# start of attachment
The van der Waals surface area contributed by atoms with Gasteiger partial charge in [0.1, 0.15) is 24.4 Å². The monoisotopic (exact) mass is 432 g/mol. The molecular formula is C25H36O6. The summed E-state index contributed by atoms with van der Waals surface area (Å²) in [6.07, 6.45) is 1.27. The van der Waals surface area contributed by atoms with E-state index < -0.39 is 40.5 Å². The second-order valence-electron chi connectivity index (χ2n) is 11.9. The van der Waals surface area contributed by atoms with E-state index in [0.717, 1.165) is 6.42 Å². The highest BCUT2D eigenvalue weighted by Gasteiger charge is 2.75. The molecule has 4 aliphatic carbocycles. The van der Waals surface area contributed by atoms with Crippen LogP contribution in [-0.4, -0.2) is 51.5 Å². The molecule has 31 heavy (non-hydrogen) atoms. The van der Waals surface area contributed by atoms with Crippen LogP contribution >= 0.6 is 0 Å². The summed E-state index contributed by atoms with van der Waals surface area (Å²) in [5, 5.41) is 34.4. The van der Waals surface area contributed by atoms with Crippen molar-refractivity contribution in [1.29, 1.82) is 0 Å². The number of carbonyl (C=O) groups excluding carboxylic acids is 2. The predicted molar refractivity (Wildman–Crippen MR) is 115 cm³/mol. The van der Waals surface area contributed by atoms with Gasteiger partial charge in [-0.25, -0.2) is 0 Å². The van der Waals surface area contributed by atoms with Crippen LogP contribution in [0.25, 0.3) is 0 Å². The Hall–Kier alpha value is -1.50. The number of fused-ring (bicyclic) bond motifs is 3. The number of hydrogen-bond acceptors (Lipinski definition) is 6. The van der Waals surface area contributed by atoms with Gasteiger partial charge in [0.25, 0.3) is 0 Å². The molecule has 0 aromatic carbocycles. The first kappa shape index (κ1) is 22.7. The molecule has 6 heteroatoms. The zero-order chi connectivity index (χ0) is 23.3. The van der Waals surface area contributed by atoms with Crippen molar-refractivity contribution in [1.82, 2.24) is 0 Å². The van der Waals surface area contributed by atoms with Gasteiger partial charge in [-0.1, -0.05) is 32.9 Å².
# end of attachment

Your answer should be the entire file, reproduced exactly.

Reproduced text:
The van der Waals surface area contributed by atoms with Gasteiger partial charge in [0.1, 0.15) is 24.4 Å². The monoisotopic (exact) mass is 432 g/mol. The molecular formula is C25H36O6. The summed E-state index contributed by atoms with van der Waals surface area (Å²) in [6.07, 6.45) is 1.27. The van der Waals surface area contributed by atoms with E-state index < -0.39 is 40.5 Å². The second-order valence-electron chi connectivity index (χ2n) is 11.9. The van der Waals surface area contributed by atoms with E-state index in [0.717, 1.165) is 6.42 Å². The highest BCUT2D eigenvalue weighted by Gasteiger charge is 2.75. The molecule has 4 aliphatic carbocycles. The van der Waals surface area contributed by atoms with Crippen LogP contribution in [-0.4, -0.2) is 51.5 Å². The molecule has 31 heavy (non-hydrogen) atoms. The van der Waals surface area contributed by atoms with Crippen LogP contribution >= 0.6 is 0 Å². The summed E-state index contributed by atoms with van der Waals surface area (Å²) in [5, 5.41) is 34.4. The van der Waals surface area contributed by atoms with Crippen molar-refractivity contribution in [1.29, 1.82) is 0 Å². The number of carbonyl (C=O) groups excluding carboxylic acids is 2. The predicted molar refractivity (Wildman–Crippen MR) is 115 cm³/mol. The van der Waals surface area contributed by atoms with Gasteiger partial charge in [-0.25, -0.2) is 0 Å². The van der Waals surface area contributed by atoms with Crippen LogP contribution in [0.25, 0.3) is 0 Å². The Hall–Kier alpha value is -1.50. The number of fused-ring (bicyclic) bond motifs is 3. The number of hydrogen-bond acceptors (Lipinski definition) is 6. The van der Waals surface area contributed by atoms with Gasteiger partial charge in [0.25, 0.3) is 0 Å². The molecule has 0 aromatic carbocycles. The first kappa shape index (κ1) is 22.7. The molecule has 6 heteroatoms. The zero-order chi connectivity index (χ0) is 23.3. The van der Waals surface area contributed by atoms with Crippen molar-refractivity contribution in [1.82, 2.24) is 0 Å². The van der Waals surface area contributed by atoms with Gasteiger partial charge in [-0.1, -0.05) is 32.9 Å².